There is a lot of talk about people ditching Windows for some variation of Linux but not many seem to have written a review of the switch after a month. In this article, I hope to help out my fellow noobs who are also considering to move to Linux Mint.
So why did I even consider the Switch?
To begin with, I was fed up of Windows being Windows. It was constantly updated at the most inconvenient times and the size of the operating system compared to Linux distributions. Linux Mint is also free and according to
Linux is also considered to be safer compared to Windows. The Ubuntu website actually states “Anti-virus software does exist for Linux, but you probably don’t need to use it. Viruses that affect Linux are still very rare. Some argue that this is because Linux is not as widely used as other operating systems, so no one writes viruses for it. Others argue that Linux is intrinsically more secure, and security problems that viruses could make use off are fixed very quickly”. Like Ubuntu, Linux Mint has a huge and extremely helpful community which are always willing to help out.
But the main reason that I decided to switch to Linux Mint is the clean and professional interface.
Did I have any problems learning to use the system?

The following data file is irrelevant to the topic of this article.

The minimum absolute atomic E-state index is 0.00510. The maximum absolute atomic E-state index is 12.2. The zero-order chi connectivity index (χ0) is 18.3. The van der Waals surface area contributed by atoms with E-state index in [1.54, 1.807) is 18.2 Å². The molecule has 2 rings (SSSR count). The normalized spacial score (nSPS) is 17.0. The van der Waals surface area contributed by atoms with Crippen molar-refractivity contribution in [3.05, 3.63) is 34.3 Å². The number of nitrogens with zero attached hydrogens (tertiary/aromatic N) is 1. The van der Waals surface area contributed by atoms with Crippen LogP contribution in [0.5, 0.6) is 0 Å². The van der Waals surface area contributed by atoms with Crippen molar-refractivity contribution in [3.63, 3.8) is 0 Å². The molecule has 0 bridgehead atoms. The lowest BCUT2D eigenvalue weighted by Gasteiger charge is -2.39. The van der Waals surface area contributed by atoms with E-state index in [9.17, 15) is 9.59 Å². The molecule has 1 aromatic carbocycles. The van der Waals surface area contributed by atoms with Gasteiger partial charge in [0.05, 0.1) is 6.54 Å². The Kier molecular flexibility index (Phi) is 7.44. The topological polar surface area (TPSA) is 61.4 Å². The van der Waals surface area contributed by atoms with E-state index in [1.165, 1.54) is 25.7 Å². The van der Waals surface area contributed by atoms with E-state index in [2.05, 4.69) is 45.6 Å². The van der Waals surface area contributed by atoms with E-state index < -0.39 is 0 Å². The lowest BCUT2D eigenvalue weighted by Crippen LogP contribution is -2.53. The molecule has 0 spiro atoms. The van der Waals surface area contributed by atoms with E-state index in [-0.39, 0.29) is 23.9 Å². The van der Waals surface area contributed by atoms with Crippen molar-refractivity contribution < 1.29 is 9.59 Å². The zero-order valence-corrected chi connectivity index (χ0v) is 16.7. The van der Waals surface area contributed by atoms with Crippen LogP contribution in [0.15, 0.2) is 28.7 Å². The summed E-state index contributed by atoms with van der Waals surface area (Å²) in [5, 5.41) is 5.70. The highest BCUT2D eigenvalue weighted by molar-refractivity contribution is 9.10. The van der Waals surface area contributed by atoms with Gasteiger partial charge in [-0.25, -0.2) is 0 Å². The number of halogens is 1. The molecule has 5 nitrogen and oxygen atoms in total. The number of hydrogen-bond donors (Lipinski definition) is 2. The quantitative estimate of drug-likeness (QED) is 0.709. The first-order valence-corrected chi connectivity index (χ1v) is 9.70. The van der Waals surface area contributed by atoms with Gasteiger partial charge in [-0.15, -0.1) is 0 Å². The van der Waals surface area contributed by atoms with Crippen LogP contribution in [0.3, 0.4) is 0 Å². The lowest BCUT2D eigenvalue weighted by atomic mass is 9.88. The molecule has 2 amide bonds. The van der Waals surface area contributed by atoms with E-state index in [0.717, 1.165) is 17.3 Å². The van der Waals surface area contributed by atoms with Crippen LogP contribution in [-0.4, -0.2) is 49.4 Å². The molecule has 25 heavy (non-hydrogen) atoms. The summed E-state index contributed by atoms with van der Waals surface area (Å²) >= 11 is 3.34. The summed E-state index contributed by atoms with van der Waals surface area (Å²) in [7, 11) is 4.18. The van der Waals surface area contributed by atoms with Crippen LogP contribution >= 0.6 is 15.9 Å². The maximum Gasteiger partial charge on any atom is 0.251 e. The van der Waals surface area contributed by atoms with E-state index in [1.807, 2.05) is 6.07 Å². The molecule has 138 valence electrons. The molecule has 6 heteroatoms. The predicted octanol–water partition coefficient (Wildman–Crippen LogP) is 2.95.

The simple answer is no. I have used Ubuntu many times in the past so I was familiar with Linux to begin with. I actually found Linux Mint easier to navigate compared to Ubuntu.
The Linux Mint Software Manager makes it easy to download the common apps and if the app isn’t listed a quick google search helped me install it within a few clicks. In terms of noticeable differences, the only difference I found apart from the interface were the fonts that programs used.
What about the software I used on Windows?
Yes, there were a couple of sacrifices but I managed to get up and running with alternatives fast. Here are some of the alternatives I used…
|Microsoft Office||WPS Office and Office Online|
The truth of the matter is that there are tons of alternatives for just about any task you can do in Windows – That’s what I found anyway.
It’s important to remember that there is a huge number of software distributors who distribute Linux versions of their programs. A great example is the web browser Firefox and text editor Brackets. Steam is also available! If you require a specific program which is available on Windows, Wine enables you to install it. But that’s a story for another day!
Is Linux Mint a keeper?
Yes, I would definitely say so! I feel more comfortable using Linux Mint compared to any other Linux distro’s I used. I have been testing another Debian based distro called Sparky Linux which I also like and will certainly review soon. But for now, especially as a beginner I will be keeping to Linux Mint.
Do you have any recommendations for new users? Comment below!